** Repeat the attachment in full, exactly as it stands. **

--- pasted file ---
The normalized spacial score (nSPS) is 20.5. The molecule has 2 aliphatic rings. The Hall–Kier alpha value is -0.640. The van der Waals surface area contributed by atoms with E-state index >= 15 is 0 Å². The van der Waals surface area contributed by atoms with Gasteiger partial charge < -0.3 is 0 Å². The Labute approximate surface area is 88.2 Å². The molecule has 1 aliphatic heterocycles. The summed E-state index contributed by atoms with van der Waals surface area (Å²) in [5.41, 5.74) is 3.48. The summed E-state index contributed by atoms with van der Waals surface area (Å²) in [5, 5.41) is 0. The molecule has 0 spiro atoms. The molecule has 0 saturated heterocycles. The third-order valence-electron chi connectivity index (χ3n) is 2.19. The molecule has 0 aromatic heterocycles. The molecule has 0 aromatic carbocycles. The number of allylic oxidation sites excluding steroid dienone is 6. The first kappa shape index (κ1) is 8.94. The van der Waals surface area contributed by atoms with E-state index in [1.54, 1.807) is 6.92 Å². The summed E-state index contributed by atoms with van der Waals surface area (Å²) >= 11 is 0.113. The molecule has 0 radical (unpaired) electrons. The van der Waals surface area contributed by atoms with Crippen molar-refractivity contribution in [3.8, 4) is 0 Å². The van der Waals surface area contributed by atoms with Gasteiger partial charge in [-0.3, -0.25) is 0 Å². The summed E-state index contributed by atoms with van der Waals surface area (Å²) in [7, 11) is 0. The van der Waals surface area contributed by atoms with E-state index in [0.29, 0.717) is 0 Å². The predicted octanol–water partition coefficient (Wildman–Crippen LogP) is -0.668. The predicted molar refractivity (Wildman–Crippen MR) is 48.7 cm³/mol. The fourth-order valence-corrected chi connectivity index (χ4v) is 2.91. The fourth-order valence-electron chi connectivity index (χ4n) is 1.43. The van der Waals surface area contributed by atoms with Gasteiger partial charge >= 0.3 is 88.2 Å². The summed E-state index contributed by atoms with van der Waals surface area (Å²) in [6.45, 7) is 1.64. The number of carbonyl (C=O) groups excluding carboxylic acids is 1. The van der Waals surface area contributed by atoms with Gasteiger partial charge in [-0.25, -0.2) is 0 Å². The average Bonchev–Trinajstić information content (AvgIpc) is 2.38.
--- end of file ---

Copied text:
The normalized spacial score (nSPS) is 20.5. The molecule has 2 aliphatic rings. The Hall–Kier alpha value is -0.640. The van der Waals surface area contributed by atoms with E-state index >= 15 is 0 Å². The van der Waals surface area contributed by atoms with Gasteiger partial charge < -0.3 is 0 Å². The Labute approximate surface area is 88.2 Å². The molecule has 1 aliphatic heterocycles. The summed E-state index contributed by atoms with van der Waals surface area (Å²) in [5.41, 5.74) is 3.48. The summed E-state index contributed by atoms with van der Waals surface area (Å²) in [5, 5.41) is 0. The molecule has 0 spiro atoms. The molecule has 0 saturated heterocycles. The third-order valence-electron chi connectivity index (χ3n) is 2.19. The molecule has 0 aromatic heterocycles. The molecule has 0 aromatic carbocycles. The number of allylic oxidation sites excluding steroid dienone is 6. The first kappa shape index (κ1) is 8.94. The van der Waals surface area contributed by atoms with E-state index in [1.54, 1.807) is 6.92 Å². The summed E-state index contributed by atoms with van der Waals surface area (Å²) >= 11 is 0.113. The molecule has 0 radical (unpaired) electrons. The van der Waals surface area contributed by atoms with Crippen molar-refractivity contribution in [3.8, 4) is 0 Å². The van der Waals surface area contributed by atoms with Gasteiger partial charge in [-0.3, -0.25) is 0 Å². The summed E-state index contributed by atoms with van der Waals surface area (Å²) in [7, 11) is 0. The van der Waals surface area contributed by atoms with E-state index in [0.29, 0.717) is 0 Å². The predicted octanol–water partition coefficient (Wildman–Crippen LogP) is -0.668. The predicted molar refractivity (Wildman–Crippen MR) is 48.7 cm³/mol. The fourth-order valence-corrected chi connectivity index (χ4v) is 2.91. The fourth-order valence-electron chi connectivity index (χ4n) is 1.43. The van der Waals surface area contributed by atoms with Gasteiger partial charge >= 0.3 is 88.2 Å². The summed E-state index contributed by atoms with van der Waals surface area (Å²) in [6.45, 7) is 1.64. The number of carbonyl (C=O) groups excluding carboxylic acids is 1. The van der Waals surface area contributed by atoms with Gasteiger partial charge in [-0.25, -0.2) is 0 Å². The average Bonchev–Trinajstić information content (AvgIpc) is 2.38.